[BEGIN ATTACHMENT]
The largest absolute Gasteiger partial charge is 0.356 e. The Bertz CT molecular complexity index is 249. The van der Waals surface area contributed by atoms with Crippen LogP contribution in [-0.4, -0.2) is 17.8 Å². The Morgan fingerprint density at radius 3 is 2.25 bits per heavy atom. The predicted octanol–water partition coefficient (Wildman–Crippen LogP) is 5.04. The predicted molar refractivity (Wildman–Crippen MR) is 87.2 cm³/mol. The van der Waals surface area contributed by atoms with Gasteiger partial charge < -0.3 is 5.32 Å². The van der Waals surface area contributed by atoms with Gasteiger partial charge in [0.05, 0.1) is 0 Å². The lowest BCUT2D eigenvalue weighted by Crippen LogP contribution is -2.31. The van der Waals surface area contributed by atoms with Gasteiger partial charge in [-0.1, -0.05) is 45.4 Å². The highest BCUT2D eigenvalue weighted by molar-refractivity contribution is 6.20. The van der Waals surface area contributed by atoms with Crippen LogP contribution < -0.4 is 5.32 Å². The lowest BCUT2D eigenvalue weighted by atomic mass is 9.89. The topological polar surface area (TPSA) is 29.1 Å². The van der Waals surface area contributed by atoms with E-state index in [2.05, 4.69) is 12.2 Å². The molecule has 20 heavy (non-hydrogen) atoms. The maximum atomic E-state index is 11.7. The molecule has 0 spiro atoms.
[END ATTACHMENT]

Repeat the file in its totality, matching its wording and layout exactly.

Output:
The largest absolute Gasteiger partial charge is 0.356 e. The Bertz CT molecular complexity index is 249. The van der Waals surface area contributed by atoms with Crippen LogP contribution in [-0.4, -0.2) is 17.8 Å². The Morgan fingerprint density at radius 3 is 2.25 bits per heavy atom. The predicted octanol–water partition coefficient (Wildman–Crippen LogP) is 5.04. The predicted molar refractivity (Wildman–Crippen MR) is 87.2 cm³/mol. The van der Waals surface area contributed by atoms with Gasteiger partial charge < -0.3 is 5.32 Å². The van der Waals surface area contributed by atoms with Gasteiger partial charge in [0.05, 0.1) is 0 Å². The lowest BCUT2D eigenvalue weighted by Crippen LogP contribution is -2.31. The van der Waals surface area contributed by atoms with Gasteiger partial charge in [-0.1, -0.05) is 45.4 Å². The highest BCUT2D eigenvalue weighted by molar-refractivity contribution is 6.20. The van der Waals surface area contributed by atoms with Crippen LogP contribution < -0.4 is 5.32 Å². The lowest BCUT2D eigenvalue weighted by atomic mass is 9.89. The topological polar surface area (TPSA) is 29.1 Å². The van der Waals surface area contributed by atoms with E-state index in [2.05, 4.69) is 12.2 Å². The molecule has 20 heavy (non-hydrogen) atoms. The maximum atomic E-state index is 11.7. The molecule has 0 spiro atoms.